Seventy thousand years ago, when the Homo erectus had just disappeared from the face of our planet and our ancestors were on the verge of migrating from Africa, an alien star grazed the outer reaches of the solar system at less than a light year away from Earth, a flyby that scientists describe as the closest stellar near-miss.
In a study published in the Astrophysical Journal Letters on Tuesday, a team of astronomers reported that 70,000 years ago, a dim star likely passed through the outer Oort Cloud, a region at the outskirts of the solar system that is filled with trillions of comets.
The approach of the star, officially named WISE J072003.20-084651.2 and nicknamed Scholz's Star, after Ralf-Dieter Scholz, from Germany's Leibniz-Institut fur Astrophysik Potsdam (AIP) who discovered it in 2013, is the closest to the solar system and is in fact five times closer than the Proxima Centauri, which is currently the Solar System's closest star.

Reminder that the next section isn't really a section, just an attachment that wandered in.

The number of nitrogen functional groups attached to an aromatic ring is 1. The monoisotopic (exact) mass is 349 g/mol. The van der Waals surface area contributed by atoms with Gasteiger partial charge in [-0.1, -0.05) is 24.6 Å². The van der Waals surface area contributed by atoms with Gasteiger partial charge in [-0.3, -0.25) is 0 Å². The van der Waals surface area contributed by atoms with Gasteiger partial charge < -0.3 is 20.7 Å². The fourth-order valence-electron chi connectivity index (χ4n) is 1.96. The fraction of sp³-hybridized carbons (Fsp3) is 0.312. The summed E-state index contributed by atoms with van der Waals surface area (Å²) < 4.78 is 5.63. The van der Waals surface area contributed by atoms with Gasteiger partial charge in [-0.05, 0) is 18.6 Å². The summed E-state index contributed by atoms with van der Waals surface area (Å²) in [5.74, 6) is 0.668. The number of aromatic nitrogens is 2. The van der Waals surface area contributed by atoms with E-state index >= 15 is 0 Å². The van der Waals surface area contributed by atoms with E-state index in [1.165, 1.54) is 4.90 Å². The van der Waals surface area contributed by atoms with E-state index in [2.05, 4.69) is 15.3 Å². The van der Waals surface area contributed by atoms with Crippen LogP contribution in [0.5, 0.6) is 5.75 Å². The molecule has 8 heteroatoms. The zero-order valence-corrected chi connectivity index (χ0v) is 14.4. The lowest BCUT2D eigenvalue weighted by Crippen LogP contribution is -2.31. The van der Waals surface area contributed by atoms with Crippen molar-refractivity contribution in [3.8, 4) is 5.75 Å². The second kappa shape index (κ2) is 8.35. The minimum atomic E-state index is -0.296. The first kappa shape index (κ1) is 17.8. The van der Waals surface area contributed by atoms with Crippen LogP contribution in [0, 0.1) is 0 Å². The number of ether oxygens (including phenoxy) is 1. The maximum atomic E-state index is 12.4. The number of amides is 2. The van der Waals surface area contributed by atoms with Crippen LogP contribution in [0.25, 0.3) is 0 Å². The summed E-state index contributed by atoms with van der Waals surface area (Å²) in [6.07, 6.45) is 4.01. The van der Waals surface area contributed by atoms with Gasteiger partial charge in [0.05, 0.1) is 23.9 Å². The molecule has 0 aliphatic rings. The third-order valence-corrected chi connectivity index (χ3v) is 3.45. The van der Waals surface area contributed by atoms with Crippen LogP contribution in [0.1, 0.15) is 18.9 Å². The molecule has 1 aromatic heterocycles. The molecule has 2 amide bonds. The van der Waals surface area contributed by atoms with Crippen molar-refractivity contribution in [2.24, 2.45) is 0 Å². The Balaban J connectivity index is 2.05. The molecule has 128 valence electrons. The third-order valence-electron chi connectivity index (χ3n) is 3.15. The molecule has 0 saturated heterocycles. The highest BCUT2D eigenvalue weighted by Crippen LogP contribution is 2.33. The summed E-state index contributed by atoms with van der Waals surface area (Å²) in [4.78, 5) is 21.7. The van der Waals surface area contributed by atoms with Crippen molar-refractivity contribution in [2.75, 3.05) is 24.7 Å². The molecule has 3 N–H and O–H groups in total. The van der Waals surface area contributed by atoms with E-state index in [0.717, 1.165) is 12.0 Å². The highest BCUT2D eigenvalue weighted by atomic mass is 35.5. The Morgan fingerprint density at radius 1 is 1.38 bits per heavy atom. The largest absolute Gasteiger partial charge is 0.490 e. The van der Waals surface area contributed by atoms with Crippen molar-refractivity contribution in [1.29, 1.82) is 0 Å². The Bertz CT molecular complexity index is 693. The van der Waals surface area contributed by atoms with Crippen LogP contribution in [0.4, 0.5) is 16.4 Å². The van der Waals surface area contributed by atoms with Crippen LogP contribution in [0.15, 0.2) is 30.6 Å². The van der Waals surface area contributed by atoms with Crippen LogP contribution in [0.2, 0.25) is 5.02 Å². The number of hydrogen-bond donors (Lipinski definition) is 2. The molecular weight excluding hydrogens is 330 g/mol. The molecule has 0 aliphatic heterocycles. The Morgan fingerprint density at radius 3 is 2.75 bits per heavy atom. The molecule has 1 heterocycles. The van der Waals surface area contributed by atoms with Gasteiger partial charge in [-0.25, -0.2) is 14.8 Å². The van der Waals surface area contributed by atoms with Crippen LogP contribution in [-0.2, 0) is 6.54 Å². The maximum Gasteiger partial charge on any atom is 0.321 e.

By analyzing the velocity and trajectory of the Scholz's star, Eric Mamajek, from the University of Rochester, and colleagues found that the star passed at proximity of about 52,000 astronomical units, which is about 0.8 light years or 5 trillion miles, a distance astronomically close given that Proxima Centauri is 4.2 light years away.
"The small tangential motion and proximity initially indicated that the star was most likely either moving towards a future close encounter with the solar system, or it had 'recently' come close to the solar system and was moving away," Mamajek wrote. "Sure enough, the radial velocity measurements were consistent with it running away from the Sun's vicinity - and we realized it must have had a close flyby in the past."
The Scholz's star, a red dwarf with mass equivalent to 8 percent of that of the sun, was also not alone in its visit. It was accompanied by a brown dwarf, which has about 6 percent of the sun's mass.
"We show that given the low mass and high velocity of the binary system, the encounter was dynamically weak. Using the best available astrometry, our simulations suggest that the probability that the star penetrated the outer Oort Cloud is ~98%, but the probability of penetrating the dynamically active inner Oort Cloud (<20 kAU) is ~10-4," Mamajek and colleagues wrote.
After its close encounter with Earth, the Scholz's star has sped away and is now about 20 light-years away.